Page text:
Two DC tales for fans of quirky comics: Doom Patrol offers stylish stories

By Halie Frahm

DC comics has taken on a new venture with an uncanny imprint of one of the strangest and most iconic books the company has ever published. Gerard Way, the author that brought the Eisner winning graphic novel “Umbrella Acadamy” into the realm of Dark Horse comics, has just released a new, mature readers issue of the Arnold Drake classic “Doom Patrol.”

Drake’s “Doom Patrol”  was originally published in the ’60s in hopes of initiating a competition with Marvel’s “X-Men.” In comparison, it failed miserably, but it continued to remain a forgotten misfit of DC/Vertigo history until Grant Morrison innovated comic surrealism and brought it to the forefront of a more recent pop culture.

The first issue of Way’s “Doom Patrol: Young Animal,” is seemingly haphazard with no clear direction of plot or any thematic lines. So much so that it becomes apparent that it is extremely purposeful. With pages lined with slight humor and a very thought provoking metaphor about a gyro, it’s a style to it’s own, and it shines amongst the shelves not only in a literary sense but an artistic one as well.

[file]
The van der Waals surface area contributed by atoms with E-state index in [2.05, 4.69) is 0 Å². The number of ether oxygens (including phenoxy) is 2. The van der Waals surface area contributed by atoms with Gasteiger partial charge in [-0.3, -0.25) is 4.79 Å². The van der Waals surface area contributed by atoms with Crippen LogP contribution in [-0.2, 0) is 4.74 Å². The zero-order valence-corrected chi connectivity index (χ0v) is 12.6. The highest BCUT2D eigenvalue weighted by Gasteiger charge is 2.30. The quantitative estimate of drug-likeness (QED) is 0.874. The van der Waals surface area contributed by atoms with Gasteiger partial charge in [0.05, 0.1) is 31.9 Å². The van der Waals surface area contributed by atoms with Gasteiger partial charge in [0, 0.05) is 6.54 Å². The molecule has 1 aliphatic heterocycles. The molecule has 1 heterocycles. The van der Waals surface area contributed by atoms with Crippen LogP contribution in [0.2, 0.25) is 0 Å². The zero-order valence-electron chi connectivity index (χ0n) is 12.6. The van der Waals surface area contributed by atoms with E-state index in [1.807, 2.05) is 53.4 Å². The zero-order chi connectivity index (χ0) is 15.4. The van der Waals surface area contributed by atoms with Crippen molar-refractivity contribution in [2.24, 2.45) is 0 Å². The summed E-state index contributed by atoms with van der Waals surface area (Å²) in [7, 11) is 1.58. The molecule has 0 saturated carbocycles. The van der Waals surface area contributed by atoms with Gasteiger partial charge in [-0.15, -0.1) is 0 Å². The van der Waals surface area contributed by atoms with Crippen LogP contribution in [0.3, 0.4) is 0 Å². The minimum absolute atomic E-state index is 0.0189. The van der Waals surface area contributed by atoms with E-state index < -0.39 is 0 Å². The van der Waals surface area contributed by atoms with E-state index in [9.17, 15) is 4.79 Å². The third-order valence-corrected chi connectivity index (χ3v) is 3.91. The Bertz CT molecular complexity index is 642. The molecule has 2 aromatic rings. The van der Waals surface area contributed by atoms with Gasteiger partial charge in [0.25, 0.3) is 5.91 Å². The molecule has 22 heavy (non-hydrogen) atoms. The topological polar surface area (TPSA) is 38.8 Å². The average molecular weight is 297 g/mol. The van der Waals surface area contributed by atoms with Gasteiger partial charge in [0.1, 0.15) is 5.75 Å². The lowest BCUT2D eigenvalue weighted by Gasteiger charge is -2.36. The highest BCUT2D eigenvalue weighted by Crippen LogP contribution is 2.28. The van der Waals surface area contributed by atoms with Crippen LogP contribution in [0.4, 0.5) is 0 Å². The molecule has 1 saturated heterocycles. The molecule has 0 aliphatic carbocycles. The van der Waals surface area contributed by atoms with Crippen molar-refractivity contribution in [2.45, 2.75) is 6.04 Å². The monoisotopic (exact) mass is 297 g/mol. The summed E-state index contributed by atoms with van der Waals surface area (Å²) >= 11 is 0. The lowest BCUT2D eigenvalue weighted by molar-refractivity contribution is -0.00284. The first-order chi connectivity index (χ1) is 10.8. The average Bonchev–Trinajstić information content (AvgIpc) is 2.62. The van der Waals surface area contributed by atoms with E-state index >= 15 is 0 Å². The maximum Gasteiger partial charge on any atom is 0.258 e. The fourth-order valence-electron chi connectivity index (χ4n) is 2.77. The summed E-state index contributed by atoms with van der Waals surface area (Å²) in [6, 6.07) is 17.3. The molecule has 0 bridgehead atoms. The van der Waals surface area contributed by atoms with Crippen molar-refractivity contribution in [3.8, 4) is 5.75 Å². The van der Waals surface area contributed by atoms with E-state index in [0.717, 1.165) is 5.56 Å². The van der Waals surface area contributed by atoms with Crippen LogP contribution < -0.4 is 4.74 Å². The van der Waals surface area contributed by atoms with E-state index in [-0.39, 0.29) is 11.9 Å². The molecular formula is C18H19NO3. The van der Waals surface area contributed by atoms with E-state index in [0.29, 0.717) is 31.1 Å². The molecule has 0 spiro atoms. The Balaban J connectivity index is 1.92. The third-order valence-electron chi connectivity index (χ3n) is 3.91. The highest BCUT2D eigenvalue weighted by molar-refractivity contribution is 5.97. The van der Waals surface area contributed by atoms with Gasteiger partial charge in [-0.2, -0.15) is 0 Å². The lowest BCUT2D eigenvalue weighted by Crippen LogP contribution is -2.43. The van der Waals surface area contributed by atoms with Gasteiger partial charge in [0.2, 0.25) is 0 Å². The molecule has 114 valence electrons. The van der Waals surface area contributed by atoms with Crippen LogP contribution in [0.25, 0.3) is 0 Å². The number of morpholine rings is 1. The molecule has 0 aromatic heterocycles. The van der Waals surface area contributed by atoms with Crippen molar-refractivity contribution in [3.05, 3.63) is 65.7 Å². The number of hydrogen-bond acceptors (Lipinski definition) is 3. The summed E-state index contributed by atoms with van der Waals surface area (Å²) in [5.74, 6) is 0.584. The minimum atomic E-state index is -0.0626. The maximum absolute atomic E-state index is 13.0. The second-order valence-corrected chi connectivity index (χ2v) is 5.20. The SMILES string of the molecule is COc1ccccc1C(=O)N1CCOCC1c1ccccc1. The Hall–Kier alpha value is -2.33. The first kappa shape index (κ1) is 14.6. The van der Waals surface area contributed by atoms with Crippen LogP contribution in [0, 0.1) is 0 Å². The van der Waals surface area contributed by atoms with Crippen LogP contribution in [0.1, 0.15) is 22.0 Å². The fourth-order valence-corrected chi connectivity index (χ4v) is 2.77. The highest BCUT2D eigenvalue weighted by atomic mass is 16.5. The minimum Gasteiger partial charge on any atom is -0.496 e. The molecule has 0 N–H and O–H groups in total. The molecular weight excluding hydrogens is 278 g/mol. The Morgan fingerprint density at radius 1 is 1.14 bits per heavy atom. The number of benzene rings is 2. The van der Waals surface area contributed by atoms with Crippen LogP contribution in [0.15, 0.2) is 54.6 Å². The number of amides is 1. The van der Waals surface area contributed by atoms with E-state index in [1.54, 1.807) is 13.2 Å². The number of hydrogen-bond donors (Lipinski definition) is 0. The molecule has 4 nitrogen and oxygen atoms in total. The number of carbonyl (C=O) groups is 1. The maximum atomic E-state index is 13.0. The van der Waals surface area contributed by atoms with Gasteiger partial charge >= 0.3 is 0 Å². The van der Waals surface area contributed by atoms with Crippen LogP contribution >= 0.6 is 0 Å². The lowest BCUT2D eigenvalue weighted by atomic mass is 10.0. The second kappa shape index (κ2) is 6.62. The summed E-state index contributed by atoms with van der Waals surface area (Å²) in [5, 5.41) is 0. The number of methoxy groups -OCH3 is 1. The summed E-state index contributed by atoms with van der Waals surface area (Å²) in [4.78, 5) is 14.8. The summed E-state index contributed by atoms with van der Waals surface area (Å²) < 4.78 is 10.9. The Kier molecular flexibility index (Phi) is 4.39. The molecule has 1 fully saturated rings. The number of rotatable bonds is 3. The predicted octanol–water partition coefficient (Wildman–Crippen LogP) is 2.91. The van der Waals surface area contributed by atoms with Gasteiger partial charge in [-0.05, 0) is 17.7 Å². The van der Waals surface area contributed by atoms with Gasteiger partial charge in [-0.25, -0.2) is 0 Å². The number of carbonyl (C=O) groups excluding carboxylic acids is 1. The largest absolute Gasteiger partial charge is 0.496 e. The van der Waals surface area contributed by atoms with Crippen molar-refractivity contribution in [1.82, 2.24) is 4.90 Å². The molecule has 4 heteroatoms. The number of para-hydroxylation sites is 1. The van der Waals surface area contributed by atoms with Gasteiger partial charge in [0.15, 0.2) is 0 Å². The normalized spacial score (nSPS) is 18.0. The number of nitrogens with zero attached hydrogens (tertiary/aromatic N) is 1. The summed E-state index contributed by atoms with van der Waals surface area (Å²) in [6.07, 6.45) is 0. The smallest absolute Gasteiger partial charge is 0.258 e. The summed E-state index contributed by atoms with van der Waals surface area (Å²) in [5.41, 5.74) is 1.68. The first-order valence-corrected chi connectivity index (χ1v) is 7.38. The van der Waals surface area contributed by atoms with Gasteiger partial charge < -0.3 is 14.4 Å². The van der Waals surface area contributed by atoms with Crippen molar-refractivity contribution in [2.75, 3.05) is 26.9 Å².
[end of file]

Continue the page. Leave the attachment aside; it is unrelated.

The illustration of the book bears an almost science fiction level pseudo-realism, via the talents of Nick Derington. Tamra Bonvillain has executed some quite fascinating work on the color aspects of the comic that really help portray the moods of each panel. This especially begins to show when a singing telegram (with a bizarre resemblance to Columbia of “Rocky Horror Picture Show,”) comes into the story.

With four new books to look forward to in the next coming months, fans of oddballs and underdogs  like “Neverboy” by Shaun Simon or “Shade, the Changing Man” better jump on the Young Animal bandwagon while they can.

You must be logged in to post a comment Login

Leave a Reply